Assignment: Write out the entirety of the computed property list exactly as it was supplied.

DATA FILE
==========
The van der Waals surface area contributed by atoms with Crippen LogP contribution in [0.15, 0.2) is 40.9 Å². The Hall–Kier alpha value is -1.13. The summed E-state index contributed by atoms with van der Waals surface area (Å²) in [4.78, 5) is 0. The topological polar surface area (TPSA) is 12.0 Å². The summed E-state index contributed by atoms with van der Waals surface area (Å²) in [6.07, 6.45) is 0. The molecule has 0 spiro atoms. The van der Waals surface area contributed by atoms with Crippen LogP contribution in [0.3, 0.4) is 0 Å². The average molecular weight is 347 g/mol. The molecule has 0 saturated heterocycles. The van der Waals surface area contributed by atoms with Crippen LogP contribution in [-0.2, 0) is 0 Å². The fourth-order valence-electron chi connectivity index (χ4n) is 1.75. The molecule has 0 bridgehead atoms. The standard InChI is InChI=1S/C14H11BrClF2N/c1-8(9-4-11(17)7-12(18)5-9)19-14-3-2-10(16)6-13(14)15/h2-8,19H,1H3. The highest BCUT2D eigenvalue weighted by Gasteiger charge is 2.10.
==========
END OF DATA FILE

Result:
The van der Waals surface area contributed by atoms with Crippen LogP contribution in [0.15, 0.2) is 40.9 Å². The Hall–Kier alpha value is -1.13. The summed E-state index contributed by atoms with van der Waals surface area (Å²) in [4.78, 5) is 0. The topological polar surface area (TPSA) is 12.0 Å². The summed E-state index contributed by atoms with van der Waals surface area (Å²) in [6.07, 6.45) is 0. The molecule has 0 spiro atoms. The van der Waals surface area contributed by atoms with Crippen LogP contribution in [0.3, 0.4) is 0 Å². The average molecular weight is 347 g/mol. The molecule has 0 saturated heterocycles. The van der Waals surface area contributed by atoms with Crippen LogP contribution in [-0.2, 0) is 0 Å². The fourth-order valence-electron chi connectivity index (χ4n) is 1.75. The molecule has 0 bridgehead atoms. The standard InChI is InChI=1S/C14H11BrClF2N/c1-8(9-4-11(17)7-12(18)5-9)19-14-3-2-10(16)6-13(14)15/h2-8,19H,1H3. The highest BCUT2D eigenvalue weighted by Gasteiger charge is 2.10.